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Erosion Corrosion of Titanium Specimen

  1. Apr 5, 2009 #1
    1. The problem statement, all variables and given/known data

    Seawater at 13m/s containing 1750mg/L sand impinges on a 8cm[tex]^{}2[/tex] titanium specimen. I'm given a polarisation curve (which I'm unable to reproduce here for the moment) and the data that without cathodic protection a weight loss of 4.0mg is measured in 16 hours and with CP the specimen loses 2.8mg in an equivalent time period.

    The problem asks me to use this data, along with information derived from the polarisation curve (which also has curves for quiescent water and clean water at 70m/s) to calculate the proportions of total weight loss attributable to each of pure corrosion, pure erosion and synergy effects.

    2. Relevant equations
    Faraday's Law
    Nernst Equation?


    3. The attempt at a solution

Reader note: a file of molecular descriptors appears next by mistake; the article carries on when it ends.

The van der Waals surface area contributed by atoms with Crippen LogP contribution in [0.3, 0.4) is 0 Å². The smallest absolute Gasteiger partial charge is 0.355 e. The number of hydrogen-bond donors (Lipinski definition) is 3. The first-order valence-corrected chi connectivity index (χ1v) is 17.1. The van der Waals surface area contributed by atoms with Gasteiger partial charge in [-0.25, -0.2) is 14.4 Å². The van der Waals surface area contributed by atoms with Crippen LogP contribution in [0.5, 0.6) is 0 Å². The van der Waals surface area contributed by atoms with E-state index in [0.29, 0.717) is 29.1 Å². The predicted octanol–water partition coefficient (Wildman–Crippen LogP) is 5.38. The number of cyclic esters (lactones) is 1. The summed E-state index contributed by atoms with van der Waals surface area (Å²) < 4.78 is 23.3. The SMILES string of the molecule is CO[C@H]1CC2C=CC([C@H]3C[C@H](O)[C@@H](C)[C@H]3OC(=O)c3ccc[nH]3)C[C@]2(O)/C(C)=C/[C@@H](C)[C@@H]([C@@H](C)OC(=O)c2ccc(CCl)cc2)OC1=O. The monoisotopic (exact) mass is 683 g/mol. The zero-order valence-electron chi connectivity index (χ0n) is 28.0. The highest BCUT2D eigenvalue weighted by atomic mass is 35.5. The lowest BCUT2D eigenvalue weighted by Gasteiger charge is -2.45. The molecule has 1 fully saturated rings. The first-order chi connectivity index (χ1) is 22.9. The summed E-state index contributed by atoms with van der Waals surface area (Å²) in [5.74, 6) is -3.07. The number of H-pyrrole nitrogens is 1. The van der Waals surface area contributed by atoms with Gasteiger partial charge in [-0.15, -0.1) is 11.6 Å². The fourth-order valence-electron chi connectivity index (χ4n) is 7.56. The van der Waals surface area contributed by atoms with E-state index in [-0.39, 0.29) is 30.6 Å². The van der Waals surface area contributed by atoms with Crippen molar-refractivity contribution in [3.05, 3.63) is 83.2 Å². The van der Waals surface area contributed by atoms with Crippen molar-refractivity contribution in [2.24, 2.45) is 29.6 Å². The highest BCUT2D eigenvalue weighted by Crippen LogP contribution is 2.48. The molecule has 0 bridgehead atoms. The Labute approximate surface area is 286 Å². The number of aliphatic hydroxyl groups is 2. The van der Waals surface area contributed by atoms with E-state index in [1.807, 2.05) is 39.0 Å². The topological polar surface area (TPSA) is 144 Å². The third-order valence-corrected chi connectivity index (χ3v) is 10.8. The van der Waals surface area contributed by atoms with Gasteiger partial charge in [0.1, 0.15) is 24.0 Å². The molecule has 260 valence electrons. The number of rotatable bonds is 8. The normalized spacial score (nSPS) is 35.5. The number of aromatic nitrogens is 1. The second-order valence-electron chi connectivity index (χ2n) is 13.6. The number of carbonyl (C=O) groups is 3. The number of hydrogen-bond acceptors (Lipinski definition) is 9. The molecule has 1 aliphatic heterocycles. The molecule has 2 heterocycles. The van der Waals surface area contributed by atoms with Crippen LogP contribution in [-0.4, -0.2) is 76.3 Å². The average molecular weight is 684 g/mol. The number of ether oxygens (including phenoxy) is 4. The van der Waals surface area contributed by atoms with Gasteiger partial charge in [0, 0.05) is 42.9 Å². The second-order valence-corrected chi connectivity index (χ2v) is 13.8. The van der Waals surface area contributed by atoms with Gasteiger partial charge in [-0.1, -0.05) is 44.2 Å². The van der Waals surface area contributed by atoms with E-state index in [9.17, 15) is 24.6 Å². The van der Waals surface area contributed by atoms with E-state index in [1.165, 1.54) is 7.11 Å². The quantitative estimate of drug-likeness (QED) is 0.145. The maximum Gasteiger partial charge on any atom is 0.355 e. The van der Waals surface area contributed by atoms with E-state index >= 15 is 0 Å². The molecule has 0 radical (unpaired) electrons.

Taking from the polarisation curve a value of i[tex]_{}corr[/tex] to be 20[tex]\mu[/tex]amps, I calculated, using Faraday's Law, that in the non-CP condition 0.19mg Ti will be lost to pure corrosion.

    Given that I know the weight that will be lost due to only erosion and synergy (assuming CP to be 100% effective in this case) to be 2.8mg, how do I calculate the amount of weight lost due to erosion alone?

    My general method was to calculate how much is lost to erosion as it will be the same in both cases, calculate the corrosion loss in the non-CP instance since I don't have any data relating to the method of CP employed and take the amount due to synergy to be the remainder of the 4.0mg of the original data set.

    Should I assume, then, that 1 sand particle dislodges x amount of Ti and work from there? Or should I be doing something completely different? Help much appreciated!

    (I started a similar, generalised thread in the Mechanical Engineering forum , hopefully this is specific enough not to warrant deletion.)
     
  2. jcsd
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